And, James Madison, 4th President of the United States, stated,

The purpose of separation of church and state is to keep forever from these shores the ceaseless strife that has soaked the soil of Europe with blood for centuries.”

This, I think, pokes some holes in Santorum’s statement yesterday on “Meet The Press” that separation of church and state was “not the founders’ vision.” I think what Santorum and his ilk are really complaining about is a perceived separation between religion and state, which unfortunately is not absolute. If it were, none of our dollar bills would read “In God We Trust” and the President of the United States would be prohibited from saying “God Bless America”, at least while performing his duties as the nation’s chief executive.

Santorum needs to educate himself on American history, especially about the so-called “Founding Fathers.” Some historians, according to American historian Richard B. Morris, consider them to be the following: John Adams, Benjamin Franklin, Alexander Hamilton, John Jay, Thomas Jefferson, James Madison, and George Washington.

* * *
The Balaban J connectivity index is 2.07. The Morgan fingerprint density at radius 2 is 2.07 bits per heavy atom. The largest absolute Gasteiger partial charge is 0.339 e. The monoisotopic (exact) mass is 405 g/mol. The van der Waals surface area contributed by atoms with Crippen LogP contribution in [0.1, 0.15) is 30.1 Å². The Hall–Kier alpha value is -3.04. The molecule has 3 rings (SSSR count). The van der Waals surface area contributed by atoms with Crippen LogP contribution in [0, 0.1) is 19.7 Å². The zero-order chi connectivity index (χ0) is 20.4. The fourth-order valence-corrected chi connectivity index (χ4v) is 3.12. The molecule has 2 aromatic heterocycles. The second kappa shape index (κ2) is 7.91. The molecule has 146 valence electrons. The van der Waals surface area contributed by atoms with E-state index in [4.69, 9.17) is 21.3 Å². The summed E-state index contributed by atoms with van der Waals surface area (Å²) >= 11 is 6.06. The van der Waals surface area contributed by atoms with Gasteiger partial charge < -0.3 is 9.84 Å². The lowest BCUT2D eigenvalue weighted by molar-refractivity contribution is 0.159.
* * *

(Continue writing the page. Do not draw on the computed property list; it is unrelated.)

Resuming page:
The Religious Right likes to paint the Founding Fathers as fervent Christians. However, of these seven, only John Jay was a practicing Christian. A number were “Deists” which is defined as “a religious philosophy which holds that reason and observation of the natural world, without the need for organized religion, can determine that the universe is the product of an all-powerful creator.” (Wikipedia)

Other historians “define the “Founding Fathers” to mean a larger group, including not only the Signers and the Framers but also all those who, whether as politicians, jurists, statesmen, soldiers, diplomats, or ordinary citizens, took part in winning American independence and creating the United States of America.”